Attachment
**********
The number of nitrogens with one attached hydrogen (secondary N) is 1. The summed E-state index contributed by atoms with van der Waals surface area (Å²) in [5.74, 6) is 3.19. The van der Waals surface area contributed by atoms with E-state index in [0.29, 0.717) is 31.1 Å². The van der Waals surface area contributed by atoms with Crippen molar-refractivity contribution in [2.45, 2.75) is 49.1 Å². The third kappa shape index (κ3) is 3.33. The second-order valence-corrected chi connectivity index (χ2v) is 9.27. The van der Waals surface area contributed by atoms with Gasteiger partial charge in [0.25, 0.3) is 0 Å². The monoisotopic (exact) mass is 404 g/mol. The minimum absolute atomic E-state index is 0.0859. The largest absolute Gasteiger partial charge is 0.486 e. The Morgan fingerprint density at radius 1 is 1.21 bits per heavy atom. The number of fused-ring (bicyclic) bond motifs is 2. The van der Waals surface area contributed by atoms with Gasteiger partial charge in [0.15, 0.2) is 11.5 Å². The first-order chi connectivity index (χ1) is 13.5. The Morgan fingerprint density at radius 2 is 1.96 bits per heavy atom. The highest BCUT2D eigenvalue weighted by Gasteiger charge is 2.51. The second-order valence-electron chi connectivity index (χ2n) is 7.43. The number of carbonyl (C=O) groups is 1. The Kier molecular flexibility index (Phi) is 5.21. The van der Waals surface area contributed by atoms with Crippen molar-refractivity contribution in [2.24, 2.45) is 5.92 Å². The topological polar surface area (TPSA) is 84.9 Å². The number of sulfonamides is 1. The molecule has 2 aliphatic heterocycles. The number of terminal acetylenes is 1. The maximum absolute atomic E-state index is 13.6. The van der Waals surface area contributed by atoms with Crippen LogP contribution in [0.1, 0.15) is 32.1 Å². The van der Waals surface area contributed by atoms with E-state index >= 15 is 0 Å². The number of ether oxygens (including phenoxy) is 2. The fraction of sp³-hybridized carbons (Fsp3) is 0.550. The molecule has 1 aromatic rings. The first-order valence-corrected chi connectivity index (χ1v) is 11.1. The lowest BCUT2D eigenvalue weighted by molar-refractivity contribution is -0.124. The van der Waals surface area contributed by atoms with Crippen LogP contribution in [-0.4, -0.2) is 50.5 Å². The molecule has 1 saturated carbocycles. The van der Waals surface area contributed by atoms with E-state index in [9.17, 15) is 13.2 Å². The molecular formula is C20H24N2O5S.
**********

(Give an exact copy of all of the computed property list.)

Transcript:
The number of nitrogens with one attached hydrogen (secondary N) is 1. The summed E-state index contributed by atoms with van der Waals surface area (Å²) in [5.74, 6) is 3.19. The van der Waals surface area contributed by atoms with E-state index in [0.29, 0.717) is 31.1 Å². The van der Waals surface area contributed by atoms with Crippen molar-refractivity contribution in [2.45, 2.75) is 49.1 Å². The third kappa shape index (κ3) is 3.33. The second-order valence-corrected chi connectivity index (χ2v) is 9.27. The van der Waals surface area contributed by atoms with Gasteiger partial charge in [0.25, 0.3) is 0 Å². The monoisotopic (exact) mass is 404 g/mol. The minimum absolute atomic E-state index is 0.0859. The largest absolute Gasteiger partial charge is 0.486 e. The Morgan fingerprint density at radius 1 is 1.21 bits per heavy atom. The number of fused-ring (bicyclic) bond motifs is 2. The van der Waals surface area contributed by atoms with Gasteiger partial charge in [0.15, 0.2) is 11.5 Å². The first-order chi connectivity index (χ1) is 13.5. The Morgan fingerprint density at radius 2 is 1.96 bits per heavy atom. The highest BCUT2D eigenvalue weighted by Gasteiger charge is 2.51. The second-order valence-electron chi connectivity index (χ2n) is 7.43. The number of carbonyl (C=O) groups is 1. The Kier molecular flexibility index (Phi) is 5.21. The van der Waals surface area contributed by atoms with Crippen molar-refractivity contribution in [2.24, 2.45) is 5.92 Å². The topological polar surface area (TPSA) is 84.9 Å². The number of sulfonamides is 1. The molecule has 2 aliphatic heterocycles. The number of terminal acetylenes is 1. The maximum absolute atomic E-state index is 13.6. The van der Waals surface area contributed by atoms with Crippen LogP contribution in [0.1, 0.15) is 32.1 Å². The van der Waals surface area contributed by atoms with E-state index >= 15 is 0 Å². The number of ether oxygens (including phenoxy) is 2. The fraction of sp³-hybridized carbons (Fsp3) is 0.550. The molecule has 1 aromatic rings. The first-order valence-corrected chi connectivity index (χ1v) is 11.1. The lowest BCUT2D eigenvalue weighted by molar-refractivity contribution is -0.124. The van der Waals surface area contributed by atoms with Crippen LogP contribution in [-0.4, -0.2) is 50.5 Å². The molecule has 1 saturated carbocycles. The van der Waals surface area contributed by atoms with E-state index in [9.17, 15) is 13.2 Å². The molecular formula is C20H24N2O5S.